The problems facing Turkey today are legion.
With more than 2 million refugees from Syria, its refugee camps are overwhelmed.
The tensions between Russia and Turkey are at an all-time high, and Turks shooting down a Russian plane for violating their airspace last year aggravated their relations for the worse.
Even worse is Russia’s support for the regime of Bashar al-Assad in Syria, which Turkey opposes.
Terrorism in its cities committed by Kurdish militants and supporters of the Islamic State claim the lives of innocent civilians and tourists.
A drop in its normally booming tourist trade especially due to the economic recession and the spillover from the Syrian crisis has forced the government to help prop up that suffering infrastructure with financial support.
The government’s shift to a new presidential system is viewed by opponents as an unbridled grab for more power by President Tayyip Erdogan.
These are the issues that Turkey’s ambassador to the U.S., Serdar Kilic deals with everyday.
Yet his visit to Atlanta on May 16-17 for the celebration of the daily Turkish Airlines flights launched between Atlanta and Istanbul, Turkey’s commercial center, provided a brief respite from all of the challenges and negative assessments of his country’s future and provided an opportunity for him to promote more positive developments taking place there.
The first flight from Turkey arrived by coincidence on the the day that the Coca-Cola Co. was celebrating the 130th anniversary of the creation of the much ballyhooed Coke formula, providing Muhtar Kent, Coke’s Turkish-American CEO and chairman, with the perfect introduction for greeting the delegation composed of 40 to 50 Turks including company officials, cooks and waiters, at a dinner reception the airline hosted at the Four Seasons Hotel in Midtown.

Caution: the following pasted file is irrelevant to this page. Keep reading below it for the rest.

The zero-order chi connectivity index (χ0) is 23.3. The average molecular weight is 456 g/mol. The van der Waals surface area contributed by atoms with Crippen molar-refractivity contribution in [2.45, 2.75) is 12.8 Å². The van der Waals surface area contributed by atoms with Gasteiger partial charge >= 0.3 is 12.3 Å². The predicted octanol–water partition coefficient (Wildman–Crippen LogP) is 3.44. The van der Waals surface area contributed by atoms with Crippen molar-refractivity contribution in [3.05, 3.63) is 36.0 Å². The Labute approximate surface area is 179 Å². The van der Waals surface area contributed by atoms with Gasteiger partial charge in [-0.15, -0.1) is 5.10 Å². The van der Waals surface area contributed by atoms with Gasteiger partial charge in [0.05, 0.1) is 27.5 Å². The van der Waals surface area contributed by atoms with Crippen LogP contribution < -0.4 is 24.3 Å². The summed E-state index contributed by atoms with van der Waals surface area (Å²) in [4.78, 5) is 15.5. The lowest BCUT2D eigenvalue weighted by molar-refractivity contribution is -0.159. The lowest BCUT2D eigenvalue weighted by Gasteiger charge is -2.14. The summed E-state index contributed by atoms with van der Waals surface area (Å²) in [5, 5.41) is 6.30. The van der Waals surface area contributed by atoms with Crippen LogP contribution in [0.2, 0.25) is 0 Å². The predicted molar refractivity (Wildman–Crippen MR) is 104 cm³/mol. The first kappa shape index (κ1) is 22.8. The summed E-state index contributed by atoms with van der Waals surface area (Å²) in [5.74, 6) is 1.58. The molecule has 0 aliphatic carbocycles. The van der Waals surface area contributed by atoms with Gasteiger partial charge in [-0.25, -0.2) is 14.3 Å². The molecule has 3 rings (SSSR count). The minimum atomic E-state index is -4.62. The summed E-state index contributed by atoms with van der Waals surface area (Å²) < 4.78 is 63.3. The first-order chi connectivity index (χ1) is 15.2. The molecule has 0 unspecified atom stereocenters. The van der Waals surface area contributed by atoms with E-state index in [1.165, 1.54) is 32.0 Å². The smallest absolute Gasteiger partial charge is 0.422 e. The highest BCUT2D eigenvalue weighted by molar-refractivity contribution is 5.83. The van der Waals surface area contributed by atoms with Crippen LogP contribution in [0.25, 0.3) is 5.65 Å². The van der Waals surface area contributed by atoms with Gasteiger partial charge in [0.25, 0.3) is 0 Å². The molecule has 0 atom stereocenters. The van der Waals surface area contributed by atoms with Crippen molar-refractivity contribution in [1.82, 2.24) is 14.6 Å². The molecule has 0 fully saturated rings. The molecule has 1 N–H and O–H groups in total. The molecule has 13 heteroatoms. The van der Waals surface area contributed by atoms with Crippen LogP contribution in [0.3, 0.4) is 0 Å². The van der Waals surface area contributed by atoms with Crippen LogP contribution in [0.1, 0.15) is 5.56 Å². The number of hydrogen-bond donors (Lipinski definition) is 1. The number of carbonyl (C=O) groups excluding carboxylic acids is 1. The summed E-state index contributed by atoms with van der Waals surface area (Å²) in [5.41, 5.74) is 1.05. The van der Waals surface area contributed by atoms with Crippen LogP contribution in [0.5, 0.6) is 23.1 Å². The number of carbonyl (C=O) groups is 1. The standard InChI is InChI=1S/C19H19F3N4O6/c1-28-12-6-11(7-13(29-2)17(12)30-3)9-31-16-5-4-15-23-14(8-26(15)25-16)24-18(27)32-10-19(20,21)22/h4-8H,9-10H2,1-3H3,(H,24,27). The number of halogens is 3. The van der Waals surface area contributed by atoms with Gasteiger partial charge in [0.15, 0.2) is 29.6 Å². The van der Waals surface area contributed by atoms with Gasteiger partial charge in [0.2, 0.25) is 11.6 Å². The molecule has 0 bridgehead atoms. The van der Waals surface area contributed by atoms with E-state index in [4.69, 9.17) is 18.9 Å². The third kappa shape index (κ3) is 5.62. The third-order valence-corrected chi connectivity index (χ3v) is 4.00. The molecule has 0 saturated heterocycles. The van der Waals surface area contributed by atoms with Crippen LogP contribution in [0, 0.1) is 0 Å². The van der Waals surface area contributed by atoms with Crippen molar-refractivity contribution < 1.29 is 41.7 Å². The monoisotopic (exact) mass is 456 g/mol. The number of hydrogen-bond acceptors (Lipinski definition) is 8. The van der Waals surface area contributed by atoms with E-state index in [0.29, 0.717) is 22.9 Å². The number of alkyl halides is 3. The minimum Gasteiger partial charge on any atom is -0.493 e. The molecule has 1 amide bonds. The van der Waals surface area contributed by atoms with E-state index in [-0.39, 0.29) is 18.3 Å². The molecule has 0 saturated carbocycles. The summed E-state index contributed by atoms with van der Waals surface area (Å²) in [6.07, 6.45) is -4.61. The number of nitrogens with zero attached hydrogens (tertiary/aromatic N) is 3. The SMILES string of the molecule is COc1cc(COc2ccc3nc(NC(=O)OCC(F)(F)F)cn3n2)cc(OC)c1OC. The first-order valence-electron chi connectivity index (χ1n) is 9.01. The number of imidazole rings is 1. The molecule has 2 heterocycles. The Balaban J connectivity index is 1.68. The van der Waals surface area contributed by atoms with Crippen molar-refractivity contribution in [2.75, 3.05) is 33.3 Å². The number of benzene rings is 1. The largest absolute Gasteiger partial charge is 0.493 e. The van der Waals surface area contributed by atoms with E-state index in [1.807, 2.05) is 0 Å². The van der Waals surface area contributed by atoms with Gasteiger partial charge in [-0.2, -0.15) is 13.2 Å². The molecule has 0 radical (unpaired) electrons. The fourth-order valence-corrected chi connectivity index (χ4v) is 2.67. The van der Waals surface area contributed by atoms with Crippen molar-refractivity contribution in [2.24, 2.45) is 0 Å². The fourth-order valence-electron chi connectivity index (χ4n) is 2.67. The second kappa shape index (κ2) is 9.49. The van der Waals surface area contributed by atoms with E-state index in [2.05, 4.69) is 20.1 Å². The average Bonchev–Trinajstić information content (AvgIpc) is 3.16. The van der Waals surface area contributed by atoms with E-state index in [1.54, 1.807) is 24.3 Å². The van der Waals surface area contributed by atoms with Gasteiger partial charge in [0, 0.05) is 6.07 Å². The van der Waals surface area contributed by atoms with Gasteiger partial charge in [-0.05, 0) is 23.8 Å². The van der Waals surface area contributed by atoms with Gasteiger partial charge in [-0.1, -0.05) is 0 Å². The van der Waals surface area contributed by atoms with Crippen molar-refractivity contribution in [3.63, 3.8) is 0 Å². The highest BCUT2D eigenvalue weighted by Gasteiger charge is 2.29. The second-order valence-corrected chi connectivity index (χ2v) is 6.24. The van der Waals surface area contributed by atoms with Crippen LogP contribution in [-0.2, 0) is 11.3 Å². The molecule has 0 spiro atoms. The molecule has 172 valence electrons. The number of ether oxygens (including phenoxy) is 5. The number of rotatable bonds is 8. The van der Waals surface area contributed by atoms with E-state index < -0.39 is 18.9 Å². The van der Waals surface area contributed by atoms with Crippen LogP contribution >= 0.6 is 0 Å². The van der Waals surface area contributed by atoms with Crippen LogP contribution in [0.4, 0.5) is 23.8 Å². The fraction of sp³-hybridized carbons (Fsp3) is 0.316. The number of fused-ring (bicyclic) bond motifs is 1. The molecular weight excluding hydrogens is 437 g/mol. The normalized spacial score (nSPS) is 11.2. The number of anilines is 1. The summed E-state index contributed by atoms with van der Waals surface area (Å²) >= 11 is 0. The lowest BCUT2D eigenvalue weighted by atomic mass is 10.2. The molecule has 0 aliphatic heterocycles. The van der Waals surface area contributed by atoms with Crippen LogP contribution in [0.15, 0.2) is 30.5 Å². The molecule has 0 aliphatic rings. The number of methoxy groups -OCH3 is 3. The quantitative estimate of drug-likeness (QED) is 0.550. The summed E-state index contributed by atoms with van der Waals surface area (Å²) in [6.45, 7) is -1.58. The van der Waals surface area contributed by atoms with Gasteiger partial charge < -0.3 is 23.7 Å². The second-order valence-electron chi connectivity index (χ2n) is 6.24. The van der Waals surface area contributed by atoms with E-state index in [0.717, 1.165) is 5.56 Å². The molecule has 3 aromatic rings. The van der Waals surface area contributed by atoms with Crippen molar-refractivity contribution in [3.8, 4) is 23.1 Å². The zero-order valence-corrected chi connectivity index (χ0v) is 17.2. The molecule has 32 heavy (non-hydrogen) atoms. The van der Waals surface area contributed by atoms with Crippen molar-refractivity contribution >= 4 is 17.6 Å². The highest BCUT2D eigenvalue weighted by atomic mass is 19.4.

Mr. Kent spoke of Coke’s billion dollar investments and historic presence in Turkey, calling it a regional hub for its operations. The ambassador underscored this argument more generally.
“Yes, the Coca-Cola Co. provides 3,100 jobs for Turkish citizens and it increases the image of Turkey as a hub for business activities in the region,” he told Global Atlanta. “This is even more important than the jobs created.”
Turkey’s geographic location at the crossroads leading to the oil-rich former Soviet Union and Middle East and Europe positions it as a natural spot for multinationals to set up their regional headquarters as Microsoft, Intel, MasterCard, PepsiCo and many other corporations in addition to Coke have done.
Mr. Kilic added that despite the instability in the region, Japanese banks and companies recently have been active in setting up region headquarters there. Further abetting the country’s dominance as a regional hub will be its Istanbul New Airport that is scheduled to be completed by 2030 at which time it is expected to be able to accommodate 150 million passengers annually, which would allow it to overtake Hartsfield Jackson Atlanta International Airport.
While trade currently is a hot-button, political issue in the U.S., when raised in a Turkish context amidst all of the other issues, it seems rather tame. During an interview with Global Atlanta following his remarks at a World Affairs Council of Atlanta breakfast held downtown, Mr. Kilic seemed proud of the global presence of Turkish companies around the world.